Currently the most popular free online games on the Internet consist of 2d games created in Adobe Flash. Popular with many free game portals, these games are often fun but can seem primitive compared to the complexity and potential of browser based 3d games. The tools available for you to develop games inside a browser consist of a lot of options but I will focus on 3 major software packages. As a professional game developer, I will outline some of the choices developers have available to them to create games that work inside a web browser and a brief overall history.
Browser based 3D gaming is an old concept first popularized with Adobe Shockwave which was first materialized in 1995. Originally called Macromedia Shockwave, it was the first and most successful multimedia player format until now Macromedia Flash (now known as Adobe Flash) came onto the scene. In the beginning Shockwave was created for making a wide variety of online media content but today has come to primarily focus on online games and their development. There is a difference between Flash and Shockwave development that is important to note. Flash files are typically faster to load and only consist of 2D graphics. Shockwave files are a more versatile development environment which allow greater complexity, more detailed animation hierarchies and more in depth overall interactivity. Shockwave is such a versatile tool that often it is disregarded as a tool to develop solely web content. A little known fact is some of the retail games I have personally worked on used Shockwave to create entire full length PC games such as CSI 2: Dark Motives and CSI: Miami.
Part of the appeal of Director for an authoring tool for game development is the wide install base it enjoys in mature markets such as North America and Europe. Adobe has given the number of Shockwave ready Internet-enabled PCs at 60%. Over 480 million Internet-enabled PC's have installed the Shockwave software making ease of access for shockwave games a great benefit for developers. Also the ability for developers to create external plug-ins called "Xtra's" opened the door for greater flexibility in development. Combined with the existing years of documentation and tutorials out there, Adobe Shockwave is a great option for game developers. The downside to Adobe Shockwave is the outdated networking support and lack of certain basic elements such as 2nd UV coordinates and CBV coloring.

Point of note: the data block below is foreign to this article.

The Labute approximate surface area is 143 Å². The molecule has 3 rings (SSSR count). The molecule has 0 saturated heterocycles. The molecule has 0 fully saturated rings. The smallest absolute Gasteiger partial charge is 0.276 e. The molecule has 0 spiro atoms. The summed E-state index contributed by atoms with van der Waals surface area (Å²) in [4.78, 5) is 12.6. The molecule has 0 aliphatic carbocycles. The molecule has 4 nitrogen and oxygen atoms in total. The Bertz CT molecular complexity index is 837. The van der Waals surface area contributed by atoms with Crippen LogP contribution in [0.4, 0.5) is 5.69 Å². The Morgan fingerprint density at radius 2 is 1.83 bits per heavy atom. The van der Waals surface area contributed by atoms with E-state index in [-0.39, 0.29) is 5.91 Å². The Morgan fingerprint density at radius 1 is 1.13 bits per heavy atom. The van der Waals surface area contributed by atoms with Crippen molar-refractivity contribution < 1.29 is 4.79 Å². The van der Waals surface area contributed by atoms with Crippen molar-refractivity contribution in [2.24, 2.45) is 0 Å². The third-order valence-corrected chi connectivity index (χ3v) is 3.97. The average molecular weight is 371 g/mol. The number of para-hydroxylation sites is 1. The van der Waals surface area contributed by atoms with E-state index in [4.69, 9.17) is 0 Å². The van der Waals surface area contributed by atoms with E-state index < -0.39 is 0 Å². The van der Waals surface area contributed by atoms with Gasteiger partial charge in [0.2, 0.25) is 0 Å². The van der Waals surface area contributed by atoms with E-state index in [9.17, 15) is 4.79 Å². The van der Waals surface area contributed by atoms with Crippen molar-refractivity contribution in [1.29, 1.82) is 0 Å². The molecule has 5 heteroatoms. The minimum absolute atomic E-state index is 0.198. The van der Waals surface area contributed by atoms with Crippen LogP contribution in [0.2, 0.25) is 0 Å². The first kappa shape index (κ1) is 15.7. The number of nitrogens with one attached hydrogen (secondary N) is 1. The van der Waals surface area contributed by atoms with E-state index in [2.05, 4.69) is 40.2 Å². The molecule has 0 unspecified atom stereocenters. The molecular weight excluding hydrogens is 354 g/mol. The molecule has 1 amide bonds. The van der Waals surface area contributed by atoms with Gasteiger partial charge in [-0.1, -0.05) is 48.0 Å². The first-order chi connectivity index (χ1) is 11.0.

New to the 3d browser based game stage is the product known as Unity. Unity features a much richer tool set solely focused on creating interactive games. The graphical engine integrated is leaps and bounds above the quality found in Adobe Shockwave player. Unity boasts multi-platform capability which means it can be used to create products for Windows, Macintosh, Wii, Web-browsers or Iphone. Unity's decision to focus on creating a versatile game authoring tool is clearly evidenced by its superior proprietary tool sets for navigation and placement of game objects. The terrain tool set included with Unity is almost reason alone to justify the purchase price, as you are given the option of paint brushes to sculpt out realistic landscapes, blend life-like textures and generate lightmaps to enhance realism. As a games artist, I know that a lot of time is spent creating these type of landscapes and this is a huge time saver.
The ability for developers to create products that can be simultaneously ported to Wii and iPhones make Unity an extremely powerful tool. This maximizes the return on time invested with multiple products. Unfortunately until the release of Unity 2.5 which has been under development for almost a year, developers would have forced to work in a Mac only environments which is not usually what small developers use.
Another authoring tool available similar to Unity is Stone Trip's Shiva. This tool is a graphical user interface tool and can also create products for Windows, Macintosh, Web-browsers or iPhone but not the Wii easily. In fact almost all of the same features offered by Unity are matched by Shiva including that exceptional terrain editor. A free version is available for anyone to try out which is also a nice feature for cash strapped independent developers. This free version is limited only in that you can not publish the final version but gives anyone the ability to try before they buy. The only downside I can see to this great product is the format competition it currently is up against. Of course this obstacle can be overcome with the right products developed or a great title released.
With a bit of patience and doing the appropriate research, independent game developers have more choice now than previously in creating 3d browser games. These are not all of the available options but just three of the more interesting ones I have come across.